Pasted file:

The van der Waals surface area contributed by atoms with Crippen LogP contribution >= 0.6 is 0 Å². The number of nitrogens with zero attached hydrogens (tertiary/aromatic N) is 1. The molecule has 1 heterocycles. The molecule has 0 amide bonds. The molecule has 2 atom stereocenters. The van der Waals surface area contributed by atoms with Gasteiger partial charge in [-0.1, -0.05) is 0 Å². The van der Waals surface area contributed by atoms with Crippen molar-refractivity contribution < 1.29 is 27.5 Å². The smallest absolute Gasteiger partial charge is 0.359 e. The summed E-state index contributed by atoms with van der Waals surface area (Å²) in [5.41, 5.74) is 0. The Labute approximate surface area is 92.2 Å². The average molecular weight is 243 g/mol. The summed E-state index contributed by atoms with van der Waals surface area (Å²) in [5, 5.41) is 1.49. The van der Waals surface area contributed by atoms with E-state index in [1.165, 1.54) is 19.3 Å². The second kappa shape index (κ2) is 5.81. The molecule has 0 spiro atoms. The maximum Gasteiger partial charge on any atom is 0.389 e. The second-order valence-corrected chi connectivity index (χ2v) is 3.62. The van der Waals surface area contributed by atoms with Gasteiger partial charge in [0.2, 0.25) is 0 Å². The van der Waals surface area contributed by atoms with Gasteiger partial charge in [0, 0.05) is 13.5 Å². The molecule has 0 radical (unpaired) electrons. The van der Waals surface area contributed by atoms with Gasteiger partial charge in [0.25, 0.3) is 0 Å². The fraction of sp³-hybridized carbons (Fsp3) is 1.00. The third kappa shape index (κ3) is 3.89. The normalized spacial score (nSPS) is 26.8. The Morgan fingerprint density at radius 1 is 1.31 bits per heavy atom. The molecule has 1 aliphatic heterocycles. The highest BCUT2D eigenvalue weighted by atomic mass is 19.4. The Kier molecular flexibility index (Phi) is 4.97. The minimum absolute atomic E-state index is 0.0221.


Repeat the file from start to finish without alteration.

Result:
The van der Waals surface area contributed by atoms with Crippen LogP contribution >= 0.6 is 0 Å². The number of nitrogens with zero attached hydrogens (tertiary/aromatic N) is 1. The molecule has 1 heterocycles. The molecule has 0 amide bonds. The molecule has 2 atom stereocenters. The van der Waals surface area contributed by atoms with Gasteiger partial charge in [-0.1, -0.05) is 0 Å². The van der Waals surface area contributed by atoms with Crippen molar-refractivity contribution < 1.29 is 27.5 Å². The smallest absolute Gasteiger partial charge is 0.359 e. The summed E-state index contributed by atoms with van der Waals surface area (Å²) in [5.41, 5.74) is 0. The Labute approximate surface area is 92.2 Å². The average molecular weight is 243 g/mol. The summed E-state index contributed by atoms with van der Waals surface area (Å²) in [5, 5.41) is 1.49. The van der Waals surface area contributed by atoms with E-state index in [1.165, 1.54) is 19.3 Å². The second kappa shape index (κ2) is 5.81. The molecule has 0 spiro atoms. The maximum Gasteiger partial charge on any atom is 0.389 e. The second-order valence-corrected chi connectivity index (χ2v) is 3.62. The van der Waals surface area contributed by atoms with Gasteiger partial charge in [0.2, 0.25) is 0 Å². The van der Waals surface area contributed by atoms with Gasteiger partial charge in [0, 0.05) is 13.5 Å². The molecule has 0 radical (unpaired) electrons. The van der Waals surface area contributed by atoms with Gasteiger partial charge in [0.25, 0.3) is 0 Å². The fraction of sp³-hybridized carbons (Fsp3) is 1.00. The third kappa shape index (κ3) is 3.89. The normalized spacial score (nSPS) is 26.8. The Morgan fingerprint density at radius 1 is 1.31 bits per heavy atom. The molecule has 1 aliphatic heterocycles. The highest BCUT2D eigenvalue weighted by atomic mass is 19.4. The Kier molecular flexibility index (Phi) is 4.97. The minimum absolute atomic E-state index is 0.0221.